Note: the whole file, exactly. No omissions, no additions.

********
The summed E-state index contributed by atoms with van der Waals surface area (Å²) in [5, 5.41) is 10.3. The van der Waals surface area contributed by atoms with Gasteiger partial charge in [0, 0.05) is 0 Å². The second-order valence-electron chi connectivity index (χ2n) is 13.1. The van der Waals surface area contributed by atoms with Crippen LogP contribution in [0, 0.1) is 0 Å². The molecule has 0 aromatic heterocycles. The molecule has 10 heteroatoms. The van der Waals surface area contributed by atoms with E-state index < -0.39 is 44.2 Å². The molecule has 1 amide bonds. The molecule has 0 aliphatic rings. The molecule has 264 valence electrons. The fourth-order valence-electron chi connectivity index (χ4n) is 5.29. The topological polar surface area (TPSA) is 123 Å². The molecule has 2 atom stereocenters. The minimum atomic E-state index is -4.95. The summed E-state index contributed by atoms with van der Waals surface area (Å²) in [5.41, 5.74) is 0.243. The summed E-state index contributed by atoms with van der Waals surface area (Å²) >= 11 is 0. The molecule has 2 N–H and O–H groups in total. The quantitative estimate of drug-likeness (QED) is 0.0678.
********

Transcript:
The summed E-state index contributed by atoms with van der Waals surface area (Å²) in [5, 5.41) is 10.3. The van der Waals surface area contributed by atoms with Gasteiger partial charge in [0, 0.05) is 0 Å². The second-order valence-electron chi connectivity index (χ2n) is 13.1. The van der Waals surface area contributed by atoms with Crippen LogP contribution in [0, 0.1) is 0 Å². The molecule has 0 aromatic heterocycles. The molecule has 10 heteroatoms. The van der Waals surface area contributed by atoms with E-state index < -0.39 is 44.2 Å². The molecule has 1 amide bonds. The molecule has 0 aliphatic rings. The molecule has 264 valence electrons. The fourth-order valence-electron chi connectivity index (χ4n) is 5.29. The topological polar surface area (TPSA) is 123 Å². The molecule has 2 atom stereocenters. The minimum atomic E-state index is -4.95. The summed E-state index contributed by atoms with van der Waals surface area (Å²) in [5.41, 5.74) is 0.243. The summed E-state index contributed by atoms with van der Waals surface area (Å²) >= 11 is 0. The molecule has 2 N–H and O–H groups in total. The quantitative estimate of drug-likeness (QED) is 0.0678.